“Year after year, Via Campesina has alerted the HRC about the violations of the rights of peasants, their limited access to justice in most countries and the scarcity of complaint mechanisms at the international level,” Christophe Golay, author of the first drafts of the study and of the declaration told IPS.
“But it has also become clear that some important rights were not included in any available instrument, such as rights to land, seeds, traditional agricultural knowledge and freedom to determine the prices of agricultural products.”
Africa Mthombeni, from the Landless People Movement (LPM) in South Africa and also a member of Via Campesina, is convinced that a favourable decision in Geneva would be an important step forward. “The HRC is the intergovernmental forum that guides national policies and a declaration on the rights of peasants would oblige governments to take them seriously,” he told IPS.
“Land reform in South Africa is too slow,” he continued, “and as a result poverty and unemployment are very high. The majority of our people live on social grants. The land question in South Africa has improved only insignificantly since the end of apartheid and more than thirty million people are still landless.”
He explained that 100,000 commercial farmers and big corporations own 80 percent of arable land, with 13 percent left to traditional communities. Only seven percent of land has been transferred since 1994, yet the government pledged to release 30 percent by 2014. And most of this transfer takes place in the form of cash, not real land delivery.
But while most developing countries seem to be in favour of a declaration – particularly states like Indonesia, South Africa, Bolivia, Venezuela and Cuba – many industrialised nations are rather sceptical if not openly against the proposed declaration.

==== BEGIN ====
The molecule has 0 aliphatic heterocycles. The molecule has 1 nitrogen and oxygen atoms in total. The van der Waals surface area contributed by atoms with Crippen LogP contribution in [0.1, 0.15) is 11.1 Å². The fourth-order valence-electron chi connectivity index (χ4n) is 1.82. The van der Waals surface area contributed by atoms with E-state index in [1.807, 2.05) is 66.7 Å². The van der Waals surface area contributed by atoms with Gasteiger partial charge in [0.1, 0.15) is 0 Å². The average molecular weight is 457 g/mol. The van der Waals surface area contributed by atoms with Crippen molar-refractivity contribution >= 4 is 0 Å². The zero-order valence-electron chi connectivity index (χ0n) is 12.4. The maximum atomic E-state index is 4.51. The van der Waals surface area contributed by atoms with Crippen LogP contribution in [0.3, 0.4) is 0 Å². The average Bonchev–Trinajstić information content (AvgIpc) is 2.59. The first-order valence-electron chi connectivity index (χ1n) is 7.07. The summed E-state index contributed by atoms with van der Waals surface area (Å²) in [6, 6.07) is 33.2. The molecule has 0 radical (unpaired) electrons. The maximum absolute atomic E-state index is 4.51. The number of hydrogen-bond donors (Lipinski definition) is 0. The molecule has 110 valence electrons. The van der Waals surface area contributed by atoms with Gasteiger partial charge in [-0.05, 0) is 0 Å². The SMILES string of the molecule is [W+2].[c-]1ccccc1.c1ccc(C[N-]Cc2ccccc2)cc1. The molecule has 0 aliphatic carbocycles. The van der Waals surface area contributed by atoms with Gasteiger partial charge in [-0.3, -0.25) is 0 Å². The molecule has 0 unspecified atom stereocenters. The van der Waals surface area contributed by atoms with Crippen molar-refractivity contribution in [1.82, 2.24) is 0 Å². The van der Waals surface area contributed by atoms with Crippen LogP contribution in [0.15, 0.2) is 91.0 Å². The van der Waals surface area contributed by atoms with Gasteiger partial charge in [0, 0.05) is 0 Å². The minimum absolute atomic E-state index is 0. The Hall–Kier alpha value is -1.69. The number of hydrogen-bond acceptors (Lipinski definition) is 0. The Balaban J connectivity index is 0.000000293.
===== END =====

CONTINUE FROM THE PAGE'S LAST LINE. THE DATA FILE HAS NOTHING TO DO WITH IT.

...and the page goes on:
While officially these countries have declared that there is “no need” for a new instrument, NGOs believe the indsutrialised world is rather scared by the implications of the Advisory Committee’s draft declaration; especially clauses such as the right to reject intellectual property rights on resources and certification schemes established by transnational corporations.
The WTO has also declared its opposition to a model of agriculture that is hardly compatible with the current system of “free” trade.
The outcome of the discussion is still open. Jean Feyder, ambassador of Luxembourg to the U.N., considers it is “very important to support small farmers that were marginalised for so long. Therefore, we would be very satisfied if we could get a group of countries from all continents to support the proposal of the Advisory Committee and agree on a process: either the creation of a working group to draft the declaration, or the appointment of a special rapporteur on peasants’ rights.”
“This declaration would be very important for us,” Saragih concluded. “It would help us monitor the way in which countries respect peasants’ rights. Many international institutions have repeated it over and over again: to feed the world, we need to support small scale farmers.”